9. Only a termination or non-extension for violation of the Uniform Flex Funds Rules will have an adverse impact on future EA eligibility, in that families terminated or not extended for violating the Rules, after notice and opportunity to appeal, will be deemed to have not cooperated with housing assistance program services, pursuant to 106 CMR 309.040(A)(2)(c) and 309.040(B)(7) and barred from further assistance for 12 months from the end of the subsidy. In other words, the 12-month rule against receiving additional EA benefits for 12 months, under 106 CMR 309.040(A)(4), will run only from the date a family exists the emergency shelter system, except for families whose FLEX FUNDS WERE TERMINATED OR NOT EXTENDED DUE TO VIOLATIONS OF NEW UNIFORM FLEX FUNDS RULES. With respect to that category of families only, the 12-month rule will run from the last day that Flex Funds were paid for. (DHCD had been applying the 12 month rule from the end of the subsidy even to families whose subsidy was not extended or terminated for no fault reasons).
  10. The new Uniform Flex Funds Rules take effect on March 1, 2011 or as soon as a family receives a copy of the Rules, whichever is later. Violation of the Uniform Flex Funds Rules without good cause can result in non-extension or termination of a Flex Funds subsidy and ineligibility for shelter for 12 months.
  11. The Uniform Flex Funds Rules generally forbid: (1) criminal conduct by a household member; (2) criminal conduct by guests; (3) possession of a lawful firearms on the premises by a household member or guest; (4) destruction of property by a household member or guest; (5) failure to use the unit as the primary residence; (6) abandonment of the unit; (7) allowing unauthorized residents; (8) failure to accurately report relevant information; (9) rejection of an offer of safe, permanent housing; (10) nonpayment of rent; (11) noncompliance with lease requirements, including late payment of rent and utilities; and (12) noncompliance with a stabilization plan.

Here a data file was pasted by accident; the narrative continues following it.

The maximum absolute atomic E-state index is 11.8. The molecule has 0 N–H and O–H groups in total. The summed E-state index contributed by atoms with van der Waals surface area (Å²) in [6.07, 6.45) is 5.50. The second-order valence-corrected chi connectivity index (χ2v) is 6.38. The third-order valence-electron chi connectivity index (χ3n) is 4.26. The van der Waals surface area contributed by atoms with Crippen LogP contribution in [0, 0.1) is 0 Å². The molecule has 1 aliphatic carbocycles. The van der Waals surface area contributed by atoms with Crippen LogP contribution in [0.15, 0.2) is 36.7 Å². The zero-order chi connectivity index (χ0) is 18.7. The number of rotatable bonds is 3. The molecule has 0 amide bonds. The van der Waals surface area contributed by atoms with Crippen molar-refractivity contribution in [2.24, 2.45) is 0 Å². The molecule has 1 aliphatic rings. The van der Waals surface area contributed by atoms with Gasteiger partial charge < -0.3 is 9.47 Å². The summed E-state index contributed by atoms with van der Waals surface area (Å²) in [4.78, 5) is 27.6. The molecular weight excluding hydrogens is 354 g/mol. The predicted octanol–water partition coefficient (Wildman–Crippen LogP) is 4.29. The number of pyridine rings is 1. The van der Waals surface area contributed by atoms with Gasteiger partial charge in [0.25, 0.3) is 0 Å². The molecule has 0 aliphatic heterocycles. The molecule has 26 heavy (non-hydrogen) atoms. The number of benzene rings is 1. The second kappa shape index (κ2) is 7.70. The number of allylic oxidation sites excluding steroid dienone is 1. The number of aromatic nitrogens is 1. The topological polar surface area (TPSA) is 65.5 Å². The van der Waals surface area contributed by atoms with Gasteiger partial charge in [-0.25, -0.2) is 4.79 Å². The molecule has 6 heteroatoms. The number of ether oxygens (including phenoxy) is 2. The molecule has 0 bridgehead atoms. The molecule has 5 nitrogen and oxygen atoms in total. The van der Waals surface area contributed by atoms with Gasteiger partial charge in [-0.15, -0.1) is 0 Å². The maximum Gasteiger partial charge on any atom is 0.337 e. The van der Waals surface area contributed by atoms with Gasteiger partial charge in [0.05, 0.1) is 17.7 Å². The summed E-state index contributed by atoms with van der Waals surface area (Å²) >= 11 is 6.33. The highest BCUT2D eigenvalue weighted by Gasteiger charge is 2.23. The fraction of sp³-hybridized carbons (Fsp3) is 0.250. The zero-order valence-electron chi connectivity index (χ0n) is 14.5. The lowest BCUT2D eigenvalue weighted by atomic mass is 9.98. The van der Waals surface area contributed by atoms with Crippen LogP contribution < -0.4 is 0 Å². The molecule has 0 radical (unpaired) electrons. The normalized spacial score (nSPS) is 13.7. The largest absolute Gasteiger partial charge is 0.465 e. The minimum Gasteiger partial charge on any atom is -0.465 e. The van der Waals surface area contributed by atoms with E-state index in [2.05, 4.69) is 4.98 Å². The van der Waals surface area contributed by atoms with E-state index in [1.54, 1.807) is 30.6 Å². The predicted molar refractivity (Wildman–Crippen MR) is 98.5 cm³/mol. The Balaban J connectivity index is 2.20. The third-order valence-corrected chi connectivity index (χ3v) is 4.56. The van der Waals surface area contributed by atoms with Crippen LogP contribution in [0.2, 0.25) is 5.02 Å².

12. All of the Uniform Rules contain some exceptions and/or good cause provisions. For instance, there is good cause for nonpayment of rent under rule 10 if the family was required to pay and/or save more than 35% of its income for rent, utilities and to meet its savings requirement. Criminal conduct will not warrant termination if steps are taken to prevent the offender from returning and the remaining family members did not know or have reason to know about the conduct. A household cannot be terminated for violating Rules 11 and 12 unless there have been 3 or more instances of violations and the family has been given written notice of the prior violations within 30 days of each instance of the alleged conduct.
  13. No conduct occurring before March 1, 2011 or the family’s receipt of the new Rules can be used as a basis for finding of Uniform Flex Funds Rules and thus conduct before March 1, 2011 cannot be used for not extending or terminating a Flex Funds subsidy or denying access to shelter based on lack of cooperation with housing assistance program services.
  14. Notices are being sent this week to families who are currently in Flex Funds units about the Uniform Rules and their right to stabilization services. Notices are also being sent to all families in shelter about their eligibility for Flex Funds after they have been in shelter for 30 days.
  15. Before denying a family an extension of Flex Funds for any reason, providers are required to give the family 60 days notice. All families whose subsidies will end within 60 days of March 1 are entitled to an automatic extension of their benefits, but subject to termination if disqualifying conduct or circumstances occur in the meantime.
  16. Under the settlement, these families will receive the same 21 days to appeal and the right to aid pending appeal if they file within 10 days as other EA families. Prior to the filing of the lawsuit, DHCD was going to give families who were denied Flex Funds or whose Flex Funds were terminated or not extended only 7 days to appeal and to receive aid pending appeal. Flex Funds hearing officers will be independent of the Division of Housing Stabilization but may be employees of other divisions of DHCD, although no one is to interfere with their independence in making the Flex Funds appeal decisions.
  17. All documents will be translated into Spanish in the next few weeks, beginning with the Uniform Rules which should be translated in the next 2 days. 18. DHCD must communicate with the Division of Hearings that it intends to be bound by these policies.

Questions will no doubt arise over the next weeks and months with regard to the application of these policies. Please do not hesitate to contact me with questions. Ruth A. Bourquin Mass. Law Reform Institute 99 Chauncy Street, Suite 500 Boston, MA 02111 617-357-0700 ext. 333